Foremilk and Hindmilk

In almost every conversation I have with a mom about breastfeeding, the subject of foremilk and hindmilk comes up. Most moms have heard about it, and many moms are worried about making sure their baby “gets the hindmilk”. Is there really a need to be concerned? The short answer is no.

The term “foremilk” is commonly used to refer to the initial milk that a baby supposedly receives at the beginning of a feeding that is more watery and lower in fat content, while “hindmilk” refers to the milk towards the end of a feed that is supposedly higher in fat content. This description does not give the whole picture however, and can lead to a lot of unnecessary worry.

The fat content of breastmilk varies throughout  a feeding, and throughout the day. What is important when thinking about fat intake is not how much fat your baby gets per feeding, but how much they get in 24 hours. The “emptier” your breasts are (for lack of a better term, because your breasts are never truly empty) the higher the fat content of your milk. Because of this, fat content tends to be lower early in the morning when most moms tend to feel the fullest, and is usually higher in the evening when most moms feel less full. Over the course of 24 hours, if you are nursing your baby on cue, he gets everything he needs.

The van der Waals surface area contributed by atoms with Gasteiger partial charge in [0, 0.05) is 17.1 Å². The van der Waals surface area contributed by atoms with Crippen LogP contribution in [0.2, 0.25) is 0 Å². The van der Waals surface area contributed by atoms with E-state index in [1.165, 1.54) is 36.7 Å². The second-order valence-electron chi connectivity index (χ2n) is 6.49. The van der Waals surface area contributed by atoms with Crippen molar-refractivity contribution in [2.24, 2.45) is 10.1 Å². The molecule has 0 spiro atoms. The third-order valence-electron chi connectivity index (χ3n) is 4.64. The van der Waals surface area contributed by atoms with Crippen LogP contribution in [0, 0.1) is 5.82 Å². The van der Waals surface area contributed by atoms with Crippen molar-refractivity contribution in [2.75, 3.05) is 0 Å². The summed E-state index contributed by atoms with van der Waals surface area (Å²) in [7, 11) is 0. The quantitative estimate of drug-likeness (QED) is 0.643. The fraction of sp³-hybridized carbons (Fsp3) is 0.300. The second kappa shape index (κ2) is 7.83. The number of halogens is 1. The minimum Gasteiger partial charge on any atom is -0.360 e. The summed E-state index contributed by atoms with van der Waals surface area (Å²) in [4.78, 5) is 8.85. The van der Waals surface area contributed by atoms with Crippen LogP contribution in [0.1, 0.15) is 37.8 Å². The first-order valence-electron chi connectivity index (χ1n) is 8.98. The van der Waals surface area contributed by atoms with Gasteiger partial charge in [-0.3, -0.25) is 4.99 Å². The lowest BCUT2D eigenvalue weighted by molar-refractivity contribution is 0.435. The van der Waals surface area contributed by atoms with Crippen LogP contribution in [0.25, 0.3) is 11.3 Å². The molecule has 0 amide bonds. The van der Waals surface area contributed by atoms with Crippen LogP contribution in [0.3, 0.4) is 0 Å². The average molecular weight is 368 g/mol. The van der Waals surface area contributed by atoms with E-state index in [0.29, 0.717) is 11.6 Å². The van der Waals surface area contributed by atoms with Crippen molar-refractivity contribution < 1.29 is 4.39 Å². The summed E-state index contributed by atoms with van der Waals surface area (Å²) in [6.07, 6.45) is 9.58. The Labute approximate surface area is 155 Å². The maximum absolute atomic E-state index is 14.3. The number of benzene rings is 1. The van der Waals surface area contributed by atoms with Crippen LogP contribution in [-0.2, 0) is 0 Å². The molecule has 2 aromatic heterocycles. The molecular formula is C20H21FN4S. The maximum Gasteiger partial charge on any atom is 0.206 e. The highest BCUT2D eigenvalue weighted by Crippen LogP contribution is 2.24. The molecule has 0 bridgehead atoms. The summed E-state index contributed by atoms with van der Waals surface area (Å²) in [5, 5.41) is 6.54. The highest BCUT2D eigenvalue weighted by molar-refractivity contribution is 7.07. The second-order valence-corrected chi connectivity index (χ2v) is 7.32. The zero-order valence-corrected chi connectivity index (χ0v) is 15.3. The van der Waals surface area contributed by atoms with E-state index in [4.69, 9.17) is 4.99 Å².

Your breasts don’t contain two distinct types of milk (foremilk and hindmilk), it is all breastmilk, and it is all beneficial for your baby. The fat content of your breastmilk gradually changes during a feed, similar to water gradually getting hotter when you first turn on the hot water tap. If you are following your babies cues, and your baby is nursing frequently, the milk at the start of the next feed is still high in fat content (hindmilk), similar to the water from the hot water tap still being warm if it hasn’t been very long since you last turned it on.

True formilk-hindmilk imbalance is rare, and I have only seen it in cases of severe oversupply of milk, or strict timing of feeds. If you are nursing your baby on cue, then there is no need to worry about whether or not your baby is getting enough “hindmilk”. If your baby is gaining weight, content after feeding, meeting milestones etc, then everything is good.

Links to additional information

Foremilk and Hindmilk: In Quest of an Elusive Arbitrary Switch

I’m Confused About Foremilk and Hindmilk – How Does This Work? from Kellymom